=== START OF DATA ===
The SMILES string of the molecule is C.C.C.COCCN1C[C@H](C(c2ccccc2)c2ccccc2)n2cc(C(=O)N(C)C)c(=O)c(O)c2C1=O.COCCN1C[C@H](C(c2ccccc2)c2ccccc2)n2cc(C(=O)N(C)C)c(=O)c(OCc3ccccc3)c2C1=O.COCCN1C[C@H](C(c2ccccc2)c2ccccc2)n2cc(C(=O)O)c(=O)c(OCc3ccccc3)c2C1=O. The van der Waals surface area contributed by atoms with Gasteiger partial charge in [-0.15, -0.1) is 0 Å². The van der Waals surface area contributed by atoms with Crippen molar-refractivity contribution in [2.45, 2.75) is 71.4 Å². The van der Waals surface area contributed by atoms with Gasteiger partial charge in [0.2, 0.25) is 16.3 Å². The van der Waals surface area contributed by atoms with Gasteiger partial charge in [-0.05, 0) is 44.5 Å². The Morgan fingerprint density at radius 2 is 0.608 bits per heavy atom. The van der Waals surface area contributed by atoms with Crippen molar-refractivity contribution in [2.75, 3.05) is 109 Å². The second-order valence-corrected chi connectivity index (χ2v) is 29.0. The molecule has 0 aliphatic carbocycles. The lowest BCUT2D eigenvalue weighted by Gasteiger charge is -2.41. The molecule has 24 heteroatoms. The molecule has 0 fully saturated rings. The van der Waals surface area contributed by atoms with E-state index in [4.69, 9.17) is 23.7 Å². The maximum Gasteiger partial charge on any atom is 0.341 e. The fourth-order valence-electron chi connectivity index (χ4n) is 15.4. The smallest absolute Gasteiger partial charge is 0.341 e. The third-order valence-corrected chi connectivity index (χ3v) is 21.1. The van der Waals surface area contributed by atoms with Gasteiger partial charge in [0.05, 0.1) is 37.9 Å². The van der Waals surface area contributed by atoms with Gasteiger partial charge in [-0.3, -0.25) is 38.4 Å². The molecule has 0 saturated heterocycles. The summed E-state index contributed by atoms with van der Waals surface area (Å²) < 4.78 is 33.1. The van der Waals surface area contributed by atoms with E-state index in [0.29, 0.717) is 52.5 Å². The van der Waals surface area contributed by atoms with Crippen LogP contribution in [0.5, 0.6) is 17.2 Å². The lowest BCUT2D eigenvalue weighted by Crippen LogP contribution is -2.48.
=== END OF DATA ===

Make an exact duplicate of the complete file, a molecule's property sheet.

The SMILES string of the molecule is C.C.C.COCCN1C[C@H](C(c2ccccc2)c2ccccc2)n2cc(C(=O)N(C)C)c(=O)c(O)c2C1=O.COCCN1C[C@H](C(c2ccccc2)c2ccccc2)n2cc(C(=O)N(C)C)c(=O)c(OCc3ccccc3)c2C1=O.COCCN1C[C@H](C(c2ccccc2)c2ccccc2)n2cc(C(=O)O)c(=O)c(OCc3ccccc3)c2C1=O. The van der Waals surface area contributed by atoms with Gasteiger partial charge in [-0.15, -0.1) is 0 Å². The van der Waals surface area contributed by atoms with Crippen molar-refractivity contribution in [2.45, 2.75) is 71.4 Å². The van der Waals surface area contributed by atoms with Gasteiger partial charge in [0.2, 0.25) is 16.3 Å². The van der Waals surface area contributed by atoms with Gasteiger partial charge in [-0.05, 0) is 44.5 Å². The Morgan fingerprint density at radius 2 is 0.608 bits per heavy atom. The van der Waals surface area contributed by atoms with Crippen molar-refractivity contribution in [2.75, 3.05) is 109 Å². The second-order valence-corrected chi connectivity index (χ2v) is 29.0. The molecule has 0 aliphatic carbocycles. The lowest BCUT2D eigenvalue weighted by Gasteiger charge is -2.41. The molecule has 24 heteroatoms. The molecule has 0 fully saturated rings. The van der Waals surface area contributed by atoms with E-state index in [4.69, 9.17) is 23.7 Å². The maximum Gasteiger partial charge on any atom is 0.341 e. The fourth-order valence-electron chi connectivity index (χ4n) is 15.4. The smallest absolute Gasteiger partial charge is 0.341 e. The third-order valence-corrected chi connectivity index (χ3v) is 21.1. The van der Waals surface area contributed by atoms with Gasteiger partial charge in [0.05, 0.1) is 37.9 Å². The van der Waals surface area contributed by atoms with Gasteiger partial charge in [-0.3, -0.25) is 38.4 Å². The molecule has 0 saturated heterocycles. The summed E-state index contributed by atoms with van der Waals surface area (Å²) < 4.78 is 33.1. The van der Waals surface area contributed by atoms with E-state index in [0.29, 0.717) is 52.5 Å². The van der Waals surface area contributed by atoms with Crippen LogP contribution in [0.5, 0.6) is 17.2 Å². The lowest BCUT2D eigenvalue weighted by Crippen LogP contribution is -2.48.